I don’t want to string you along – it went so well that we have calendared 2 more retreats with plans for  a repeat trip to Paducah in 2019.

Everyone was able to make it and we kept our minds open as we were at a new venue and weren’t sure how things were really going to work out.  I don’t mean that to sound negative, however at our pervious location we had a method to our set up and we were used to that space and equipment.  Hattie found a place for us that worked out splendidly.  We stayed in a place called The Slammer and they had never had a group like us before (and I mean that in every sense of the word) and they were interested in how it would work out for us.  They were very accommodating for all our anticipated needs (that we provided through Hattie) and we had the basement all to ourselves.  They even helped us carry our stuff in and out.  Hopefully it will encourage them to have more groups like ours (as long as they don’t interfere with our dates!).

I should set the stage a little bit.  The Slammer is a bed and breakfast that is in an old jail. The front half is where the sheriff lived and the jail is in the back half and there are bedrooms (normal, not the kind with bars) on the second and third floors.  I was a little worried about how it would feel to be staying in a former jail, but it really was okay.

See, I told you there were jail cells.

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There was even a drunk tank.  See how nicely posed we are in the drunk tank with our sock monkey covered bottles of wine?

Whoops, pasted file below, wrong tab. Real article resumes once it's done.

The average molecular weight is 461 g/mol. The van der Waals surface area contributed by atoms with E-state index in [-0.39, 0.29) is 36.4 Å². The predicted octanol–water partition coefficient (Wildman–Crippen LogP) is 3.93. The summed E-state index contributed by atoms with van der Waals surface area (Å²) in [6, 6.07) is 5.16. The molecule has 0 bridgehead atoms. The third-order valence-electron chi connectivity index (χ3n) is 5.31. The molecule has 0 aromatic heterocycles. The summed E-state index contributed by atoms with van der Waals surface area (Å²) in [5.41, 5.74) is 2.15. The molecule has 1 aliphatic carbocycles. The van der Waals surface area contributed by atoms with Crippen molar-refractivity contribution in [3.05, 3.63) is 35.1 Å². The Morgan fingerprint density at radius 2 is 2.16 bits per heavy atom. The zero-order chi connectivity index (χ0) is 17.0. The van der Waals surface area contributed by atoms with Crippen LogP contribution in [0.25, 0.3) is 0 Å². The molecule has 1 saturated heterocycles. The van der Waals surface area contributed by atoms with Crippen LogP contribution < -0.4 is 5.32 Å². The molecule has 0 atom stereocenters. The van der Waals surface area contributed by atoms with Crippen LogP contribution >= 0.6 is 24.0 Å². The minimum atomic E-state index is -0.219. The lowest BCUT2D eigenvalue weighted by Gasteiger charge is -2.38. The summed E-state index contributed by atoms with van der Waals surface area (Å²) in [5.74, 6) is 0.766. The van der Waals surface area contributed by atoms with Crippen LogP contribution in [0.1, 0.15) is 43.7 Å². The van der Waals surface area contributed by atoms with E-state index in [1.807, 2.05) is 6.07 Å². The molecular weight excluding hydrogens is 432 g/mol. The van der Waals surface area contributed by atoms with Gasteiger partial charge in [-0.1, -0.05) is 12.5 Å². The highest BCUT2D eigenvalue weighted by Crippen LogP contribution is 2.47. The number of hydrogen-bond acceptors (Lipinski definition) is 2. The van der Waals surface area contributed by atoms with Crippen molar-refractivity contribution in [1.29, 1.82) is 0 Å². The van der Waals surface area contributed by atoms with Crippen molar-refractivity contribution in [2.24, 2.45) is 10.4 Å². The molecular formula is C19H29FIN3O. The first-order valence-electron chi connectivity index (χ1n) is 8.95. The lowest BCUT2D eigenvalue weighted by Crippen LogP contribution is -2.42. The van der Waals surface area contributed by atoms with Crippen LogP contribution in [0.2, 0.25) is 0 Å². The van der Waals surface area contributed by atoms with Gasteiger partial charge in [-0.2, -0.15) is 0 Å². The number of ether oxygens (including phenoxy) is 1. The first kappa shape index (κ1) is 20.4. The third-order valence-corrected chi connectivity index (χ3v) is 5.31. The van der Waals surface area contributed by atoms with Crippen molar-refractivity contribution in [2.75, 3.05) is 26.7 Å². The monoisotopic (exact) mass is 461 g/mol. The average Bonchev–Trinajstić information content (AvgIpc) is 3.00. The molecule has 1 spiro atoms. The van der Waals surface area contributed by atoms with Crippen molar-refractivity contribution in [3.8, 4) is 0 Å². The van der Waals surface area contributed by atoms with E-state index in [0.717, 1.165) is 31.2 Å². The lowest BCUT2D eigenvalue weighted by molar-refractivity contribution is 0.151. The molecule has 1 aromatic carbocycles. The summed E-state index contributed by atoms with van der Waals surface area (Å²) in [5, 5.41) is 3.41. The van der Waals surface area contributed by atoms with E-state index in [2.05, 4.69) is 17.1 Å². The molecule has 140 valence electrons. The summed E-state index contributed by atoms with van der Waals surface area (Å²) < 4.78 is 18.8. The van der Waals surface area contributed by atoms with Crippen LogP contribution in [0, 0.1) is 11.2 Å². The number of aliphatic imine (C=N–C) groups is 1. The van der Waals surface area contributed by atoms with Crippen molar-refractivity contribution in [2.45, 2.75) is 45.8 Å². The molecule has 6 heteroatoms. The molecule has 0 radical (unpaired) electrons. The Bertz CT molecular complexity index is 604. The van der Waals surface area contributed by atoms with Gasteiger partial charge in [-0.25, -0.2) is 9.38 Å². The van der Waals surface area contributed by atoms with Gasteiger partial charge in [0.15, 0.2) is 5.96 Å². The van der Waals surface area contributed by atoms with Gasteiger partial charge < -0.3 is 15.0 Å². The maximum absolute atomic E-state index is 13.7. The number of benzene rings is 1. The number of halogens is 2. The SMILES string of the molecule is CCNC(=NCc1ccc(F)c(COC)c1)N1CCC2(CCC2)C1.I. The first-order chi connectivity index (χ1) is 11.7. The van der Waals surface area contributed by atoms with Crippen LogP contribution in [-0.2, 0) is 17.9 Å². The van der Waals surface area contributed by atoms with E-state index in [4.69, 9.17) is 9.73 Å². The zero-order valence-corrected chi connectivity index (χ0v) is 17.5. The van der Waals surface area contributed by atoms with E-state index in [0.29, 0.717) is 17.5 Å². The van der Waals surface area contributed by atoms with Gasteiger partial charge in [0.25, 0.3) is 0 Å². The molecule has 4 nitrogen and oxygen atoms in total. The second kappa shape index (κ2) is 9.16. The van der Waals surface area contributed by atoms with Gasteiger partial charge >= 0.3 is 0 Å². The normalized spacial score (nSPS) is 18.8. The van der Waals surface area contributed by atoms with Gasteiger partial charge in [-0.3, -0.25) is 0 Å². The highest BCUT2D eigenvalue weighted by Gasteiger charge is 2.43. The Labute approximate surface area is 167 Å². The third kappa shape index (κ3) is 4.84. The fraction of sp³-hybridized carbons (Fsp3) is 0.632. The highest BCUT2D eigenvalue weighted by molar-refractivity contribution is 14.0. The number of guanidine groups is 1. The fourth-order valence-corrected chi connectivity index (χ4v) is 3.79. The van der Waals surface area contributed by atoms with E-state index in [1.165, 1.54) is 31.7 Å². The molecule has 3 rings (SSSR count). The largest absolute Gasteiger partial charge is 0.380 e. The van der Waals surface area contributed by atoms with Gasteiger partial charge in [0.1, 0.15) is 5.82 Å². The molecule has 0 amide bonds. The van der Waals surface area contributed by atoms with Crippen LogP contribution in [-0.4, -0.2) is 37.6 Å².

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I can see you are a little curious about why we have sock monkey covered bottles of wine.  Somehow, some way, we started a tradition where we bring monkey gifts to retreat.  Sometimes they are silly things, other times they are practical usable items.  You really never know.  Hazel brought us all a bottle of wine in those super fun sock monkey covers.  I did mention silly right?  I brought these.  They are supposed to hang on your wine glass.  As you can see his name is Brad and he just kinda hung out wherever.  They were too funny to pass up.

Here’s a little glimpse of how we had things set up.

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I know we are in the basement, but there were enough overhead lights that it really didn’t matter. We were prepared with Ott lights but most of us never really used them.    Seriously, that’s how decent the lighting was.  We had two cutting tables and two ironing boards and maybe the round tables they had there weren’t ideal, but don’t worry we have plans for the next time!

The folks at The Slammer took excellent care of us – if you want to check out pictures of the place (including the bedrooms) you can visit their website here.  There are lots of photos of the bedrooms and the kitchen and such.  Oh, yes, there is a kitchen.  Every morning like magic there was breakfast.  Hot breakfast.  The best part was we didn’t have to cook it or clean up after.  For dinner, we took turns making a meal and it worked out splendidly.